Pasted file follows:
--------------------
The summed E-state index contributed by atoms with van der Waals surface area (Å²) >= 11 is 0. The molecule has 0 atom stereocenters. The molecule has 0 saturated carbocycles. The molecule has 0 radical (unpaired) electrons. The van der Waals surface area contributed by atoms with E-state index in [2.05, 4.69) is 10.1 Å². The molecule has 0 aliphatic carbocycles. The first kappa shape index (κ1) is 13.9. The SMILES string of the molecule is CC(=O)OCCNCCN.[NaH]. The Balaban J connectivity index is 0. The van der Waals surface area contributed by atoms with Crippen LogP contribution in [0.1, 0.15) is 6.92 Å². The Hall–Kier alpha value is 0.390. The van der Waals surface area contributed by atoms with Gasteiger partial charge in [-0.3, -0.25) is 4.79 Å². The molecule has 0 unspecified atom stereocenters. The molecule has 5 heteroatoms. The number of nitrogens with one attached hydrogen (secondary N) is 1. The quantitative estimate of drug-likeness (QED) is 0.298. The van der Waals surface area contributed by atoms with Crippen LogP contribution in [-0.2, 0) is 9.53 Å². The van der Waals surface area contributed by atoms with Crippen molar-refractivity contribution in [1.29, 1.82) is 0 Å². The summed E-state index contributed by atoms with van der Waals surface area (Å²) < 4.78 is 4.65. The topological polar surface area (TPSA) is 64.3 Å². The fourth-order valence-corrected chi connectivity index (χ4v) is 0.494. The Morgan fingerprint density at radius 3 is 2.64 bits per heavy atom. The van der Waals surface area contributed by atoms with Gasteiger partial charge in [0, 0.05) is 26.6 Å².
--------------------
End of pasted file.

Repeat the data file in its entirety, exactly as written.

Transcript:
The summed E-state index contributed by atoms with van der Waals surface area (Å²) >= 11 is 0. The molecule has 0 atom stereocenters. The molecule has 0 saturated carbocycles. The molecule has 0 radical (unpaired) electrons. The van der Waals surface area contributed by atoms with E-state index in [2.05, 4.69) is 10.1 Å². The molecule has 0 aliphatic carbocycles. The first kappa shape index (κ1) is 13.9. The SMILES string of the molecule is CC(=O)OCCNCCN.[NaH]. The Balaban J connectivity index is 0. The van der Waals surface area contributed by atoms with Crippen LogP contribution in [0.1, 0.15) is 6.92 Å². The Hall–Kier alpha value is 0.390. The van der Waals surface area contributed by atoms with Gasteiger partial charge in [-0.3, -0.25) is 4.79 Å². The molecule has 0 unspecified atom stereocenters. The molecule has 5 heteroatoms. The number of nitrogens with one attached hydrogen (secondary N) is 1. The quantitative estimate of drug-likeness (QED) is 0.298. The van der Waals surface area contributed by atoms with Crippen LogP contribution in [-0.2, 0) is 9.53 Å². The van der Waals surface area contributed by atoms with Crippen molar-refractivity contribution in [1.29, 1.82) is 0 Å². The summed E-state index contributed by atoms with van der Waals surface area (Å²) < 4.78 is 4.65. The topological polar surface area (TPSA) is 64.3 Å². The fourth-order valence-corrected chi connectivity index (χ4v) is 0.494. The Morgan fingerprint density at radius 3 is 2.64 bits per heavy atom. The van der Waals surface area contributed by atoms with Gasteiger partial charge in [0, 0.05) is 26.6 Å².